In describing the conflicting national aspirations of Jews and French-Canadians, our article made one bad mistake that would return to haunt us:

There are things in Jewish history too terrible to be believed but not too terrible to have happened. When the jubilant mass of Parti Québécois supporters at the victory rally on November 15 [1976] sang a French version of “Tomorrow Belongs to Me,” the Nazi party song from Cabaret that has unfortunately been adopted as a French-Canadian nationalist hymn, it triggered in countless Jewish minds fresh images of stormtroopers and jackboots in the night.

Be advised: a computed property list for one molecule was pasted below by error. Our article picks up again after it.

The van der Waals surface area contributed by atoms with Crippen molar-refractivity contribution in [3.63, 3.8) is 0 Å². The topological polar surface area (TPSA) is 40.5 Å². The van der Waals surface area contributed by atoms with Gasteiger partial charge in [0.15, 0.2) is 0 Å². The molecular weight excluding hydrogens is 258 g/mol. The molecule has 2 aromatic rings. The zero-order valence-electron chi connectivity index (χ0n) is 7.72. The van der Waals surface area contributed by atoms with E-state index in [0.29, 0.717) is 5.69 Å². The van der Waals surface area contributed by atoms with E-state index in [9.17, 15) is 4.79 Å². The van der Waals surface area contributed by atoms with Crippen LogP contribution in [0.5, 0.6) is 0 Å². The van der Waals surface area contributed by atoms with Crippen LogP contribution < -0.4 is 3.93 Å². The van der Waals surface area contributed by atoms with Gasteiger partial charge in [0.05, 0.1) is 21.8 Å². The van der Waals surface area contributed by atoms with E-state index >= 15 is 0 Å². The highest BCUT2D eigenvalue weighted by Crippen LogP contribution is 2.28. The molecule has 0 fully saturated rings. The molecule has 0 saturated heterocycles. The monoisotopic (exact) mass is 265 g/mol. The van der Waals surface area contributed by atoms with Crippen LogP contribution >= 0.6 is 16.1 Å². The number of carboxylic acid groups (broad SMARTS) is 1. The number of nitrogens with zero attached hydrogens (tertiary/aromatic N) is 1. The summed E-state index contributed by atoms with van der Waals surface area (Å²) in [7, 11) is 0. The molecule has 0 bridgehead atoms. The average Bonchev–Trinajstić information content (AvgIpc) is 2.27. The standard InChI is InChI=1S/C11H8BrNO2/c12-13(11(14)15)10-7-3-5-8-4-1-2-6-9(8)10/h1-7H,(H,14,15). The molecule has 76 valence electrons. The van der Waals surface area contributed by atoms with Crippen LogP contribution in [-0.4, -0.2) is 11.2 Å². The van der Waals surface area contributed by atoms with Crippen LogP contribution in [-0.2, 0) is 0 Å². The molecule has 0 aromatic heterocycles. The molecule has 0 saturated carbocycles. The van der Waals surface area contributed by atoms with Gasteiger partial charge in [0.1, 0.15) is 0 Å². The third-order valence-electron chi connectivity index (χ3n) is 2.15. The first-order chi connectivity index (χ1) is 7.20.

Irwin and I had relayed this morsel about the song from local media without checking it out. In a damning response to the editor of Commentary, the Montreal composer Stéphane Venne protested that Demain nous appartient (“Tomorrow Belongs to Us”) was not the French version of the song from Cabaret but his own original composition. This was deeply embarrassing—even though we certainly hadn’t likened French Quebecers to Nazis but were rather reporting an instinctive Jewish reaction to the delirium of the PQ victory. At most we could be interpreted as saying that, whatever their own intentions, those who unleashed nationalist passions could not necessarily keep them in check or guarantee the democratic commitment of their successors. We knew we were never in danger for our lives.